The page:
March 11, 2011
Insurance Commissioner Wayne Goodwin offers third way
This is an update of a post last week about Blue Cross Blue Shield of North Carolina’s effort to win swift passage of a bill (H115) which would put the health insurance giant in control of the Competitive Health Insurance Marketplace required by the health reform law. It is a classic example of the fox wanting to guard the hen house.
This week, at a packed hearing of the Health Committee to discuss the Blue Cross-backed legislation and an alternative, carefully negotiated proposal put for the by the Institute of Medicine, North Carolina Commissioner of Insurance, Wayne Goodwin offered a third way forward, reports Adam Searing:
Goodwin presented to the committee the outline of a potential compromise proposal on governing the new NC Health Marketplace. Rather than allowing insurers on the board of the marketplace, Goodwin’s idea is to have a core board of experts in health care economics, markets and policy – all without financial conflicts of interest (like working for a health insurance company). He would then set up several official board advisory committees to the Marketplace: one of insurers, one of providers, one of consumers, one of businesses, etc., who would all offer their expertise to the board through individual ex-officio non-voting members.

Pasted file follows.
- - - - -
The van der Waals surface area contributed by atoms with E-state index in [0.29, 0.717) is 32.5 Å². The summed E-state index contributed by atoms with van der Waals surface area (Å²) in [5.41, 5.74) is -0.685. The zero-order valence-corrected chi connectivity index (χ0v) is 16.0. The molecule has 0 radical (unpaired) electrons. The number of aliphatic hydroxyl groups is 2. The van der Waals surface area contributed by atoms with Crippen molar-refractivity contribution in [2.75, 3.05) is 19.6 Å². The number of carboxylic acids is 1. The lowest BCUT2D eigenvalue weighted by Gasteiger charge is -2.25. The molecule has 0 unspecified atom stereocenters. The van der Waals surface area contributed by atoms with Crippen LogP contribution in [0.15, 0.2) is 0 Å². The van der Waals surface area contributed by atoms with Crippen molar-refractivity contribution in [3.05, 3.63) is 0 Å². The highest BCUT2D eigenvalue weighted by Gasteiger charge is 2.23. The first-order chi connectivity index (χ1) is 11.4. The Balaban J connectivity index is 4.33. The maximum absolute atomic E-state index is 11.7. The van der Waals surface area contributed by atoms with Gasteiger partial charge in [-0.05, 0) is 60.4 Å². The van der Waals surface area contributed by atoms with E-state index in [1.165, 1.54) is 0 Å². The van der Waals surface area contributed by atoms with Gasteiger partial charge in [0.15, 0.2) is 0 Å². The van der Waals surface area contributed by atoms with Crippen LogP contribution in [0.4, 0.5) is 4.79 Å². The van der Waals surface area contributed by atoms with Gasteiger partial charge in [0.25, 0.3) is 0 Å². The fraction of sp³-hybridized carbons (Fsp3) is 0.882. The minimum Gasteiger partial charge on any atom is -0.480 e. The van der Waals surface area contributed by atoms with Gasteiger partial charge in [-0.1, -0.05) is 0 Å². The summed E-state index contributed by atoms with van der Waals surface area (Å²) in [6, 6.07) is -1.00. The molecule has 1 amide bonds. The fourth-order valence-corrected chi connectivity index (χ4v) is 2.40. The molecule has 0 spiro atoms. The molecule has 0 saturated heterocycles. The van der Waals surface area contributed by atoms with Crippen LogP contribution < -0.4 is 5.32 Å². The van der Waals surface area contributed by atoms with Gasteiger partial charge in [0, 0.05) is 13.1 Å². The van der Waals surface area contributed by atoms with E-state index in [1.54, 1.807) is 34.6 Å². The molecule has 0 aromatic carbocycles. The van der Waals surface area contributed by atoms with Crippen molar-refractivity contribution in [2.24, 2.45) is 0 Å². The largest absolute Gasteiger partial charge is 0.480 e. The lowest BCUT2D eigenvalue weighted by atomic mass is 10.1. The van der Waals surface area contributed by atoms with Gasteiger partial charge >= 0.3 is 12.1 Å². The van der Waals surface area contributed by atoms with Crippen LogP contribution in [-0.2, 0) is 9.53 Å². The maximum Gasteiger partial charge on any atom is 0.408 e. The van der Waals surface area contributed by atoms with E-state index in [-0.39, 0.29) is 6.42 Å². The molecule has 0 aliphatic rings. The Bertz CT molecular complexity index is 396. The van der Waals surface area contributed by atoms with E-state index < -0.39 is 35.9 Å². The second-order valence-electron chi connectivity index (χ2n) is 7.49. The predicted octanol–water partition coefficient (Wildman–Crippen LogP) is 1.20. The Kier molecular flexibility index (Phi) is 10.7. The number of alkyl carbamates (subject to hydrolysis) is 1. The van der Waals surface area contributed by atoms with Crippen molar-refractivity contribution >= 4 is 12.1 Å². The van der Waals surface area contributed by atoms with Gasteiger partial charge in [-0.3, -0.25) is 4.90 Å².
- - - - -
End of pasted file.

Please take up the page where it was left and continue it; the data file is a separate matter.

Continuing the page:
As always, the devil will be in the details, says Adam Searing of Commissioner Goodwin’s proposal:
Of course, the details of what ability the Marketplace will have to offer consumers a real choice of competing health plans – and not just a “pick which Blue Cross plan you like the most” option is another important detail that only started to receive discussion in the committee
Keep calling the Health Committee
Even if it was just to say “I’m a constituent, and I’m against the Blue Cross power grab, HB 115” – members of the Health Committee need to hear your calls. Giving Blue Cross voting power on the health exchange is a blatant financial conflict of interest. This kind of crony capitalism is the last thing our health care system needs in North Carolina.